Appellee, Fireman's Fund American Life Insurance Company ("Fireman's Fund"), issued a group life insurance policy to Merchants & Employees Regional Insurance Trust ("Merit"), which, in turn, issued a policy on June 1, 1980, to Petz, a pet store owned by appellant and her decedent. Appellant's decedent was insured under the policy as an employee of Petz. Petz renewed its policy every three months by paying the required premium until September 1, 1982, when, de-spite an August 18 notice of premium, it did not pay the premium for the September through November coverage. A second premium request on September 10, 1982, went unanswered. Appellant's decedent died on October 28, 1982, and when appellee refused to pay appellant the proceeds of the policy, appellant filed suit. Both parties moved for summary judgment and this appeal resulted from the denial of appellant's motion and the grant of appellee's.
1. Appellant contends that appellee's failure to send a notice of cancellation pursuant to OCGA 33-24-44
should have resulted in a grant of summary judgment to appellant. Appellant realizes that her theory requires the judicial acknowledgment of a legislative overruling of this court's decision in Robertson v. Southland &c. Ins. Co., 130 Ga. App. 807 (204 SE2d 505) (1974)
. In Robertson, the court held that OCGA 33-24-44
was applicable only to the cancellation of an insurance policy and not to an expiration or a lapse due to nonpayment of premium. Appellant asserts that the General Assembly's post-Robertson enactment of OCGA 33-24-44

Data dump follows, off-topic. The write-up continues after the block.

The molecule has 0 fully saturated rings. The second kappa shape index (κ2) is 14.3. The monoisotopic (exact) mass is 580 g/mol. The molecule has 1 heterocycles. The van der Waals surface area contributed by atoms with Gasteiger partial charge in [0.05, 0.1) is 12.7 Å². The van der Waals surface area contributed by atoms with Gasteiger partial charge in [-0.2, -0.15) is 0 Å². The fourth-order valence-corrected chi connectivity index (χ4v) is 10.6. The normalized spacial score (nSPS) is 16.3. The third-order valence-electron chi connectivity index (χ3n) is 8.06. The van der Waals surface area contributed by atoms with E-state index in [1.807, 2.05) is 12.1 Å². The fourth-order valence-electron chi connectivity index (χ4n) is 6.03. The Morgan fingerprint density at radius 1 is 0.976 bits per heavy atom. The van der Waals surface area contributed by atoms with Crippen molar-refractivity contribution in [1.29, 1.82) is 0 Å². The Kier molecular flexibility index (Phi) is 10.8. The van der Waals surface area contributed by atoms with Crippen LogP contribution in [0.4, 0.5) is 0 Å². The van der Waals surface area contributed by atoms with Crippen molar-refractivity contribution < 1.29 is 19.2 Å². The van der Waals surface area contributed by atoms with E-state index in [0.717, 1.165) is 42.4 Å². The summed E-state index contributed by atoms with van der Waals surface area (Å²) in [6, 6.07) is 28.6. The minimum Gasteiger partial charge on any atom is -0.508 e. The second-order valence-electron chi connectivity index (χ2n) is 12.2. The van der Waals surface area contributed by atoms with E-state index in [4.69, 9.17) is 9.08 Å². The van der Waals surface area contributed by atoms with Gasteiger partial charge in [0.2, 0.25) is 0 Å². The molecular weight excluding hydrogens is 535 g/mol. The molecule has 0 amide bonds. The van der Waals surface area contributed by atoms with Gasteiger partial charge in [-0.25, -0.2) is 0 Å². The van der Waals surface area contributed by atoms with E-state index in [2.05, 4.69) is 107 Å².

(e) (subsection (d) under the 1984 amendment) effectively repealed Robertson. The subsection in question provides: "When a policy is canceled for failure of the named insured to discharge when due any of his obligations in connection with the payment of premiums for the policy or any installment of premiums . . . the notice requirements of this Code section may be satisfied by giving not less than ten days' written notice to the insured . . ." Appellant reasons that the subsection evidences a legislative intent to require notice for any termination of coverage due to nonpayment. However, Robertson distinguished the cancellation of an insurance policy from the expiration or lapse of a policy, and cases decided subsequent to the enactment of the subsection have continued that distinction. See, e.g., Lumbermens Mut. Cas. Co. v. Haynes, 163 Ga. App. 288 (293 SE2d 744) (1982)
; Liberty Nat. Life Ins. Co. v. Davis, 146 Ga. App. 38 (245 SE2d 316) (1978)
; Unigard Mut. Ins. Co. v. Fox, 142 Ga. App. 706 (236 SE2d 851) (1977)
. Inasmuch as the expiration or lapse of a policy does not constitute a cancellation, OCGA 33-24-44
is inapplicable and appellee's failure to follow the mandate of the statute cannot be the basis for a grant of summary judgment in favor of appellant.
We note that a question very similar to the one presented herein was addressed by the U. S. Court of Appeals for the Eleventh Circuit in King v. Guardian Life Ins. Co., 686 F2d 894 (11th Cir. 1982). Applying the substantive law of Georgia to a diversity action, the court held that the legislative amendment did not make the statute applicable to expirations and lapses as well as cancellations, and that an insurer need not comply with the requirements of OCGA 33-24-44
when the policy expired or lapsed due to the policyholder's failure to pay premiums.
2. Appellant also argues that the record shows that the unpaid premium was due on October 1, not September 1. If appellant is correct, she would have had until November 1, 1982, to tender the unpaid premium to receive the necessary coverage. OCGA 33-25-3
(a) (1). However, the record reflects that appellant made no such tender; therefore, it matters not whether the premium due date was September 1 or October 1.
William R. Johnson, Palmer H. Ansley, for appellee.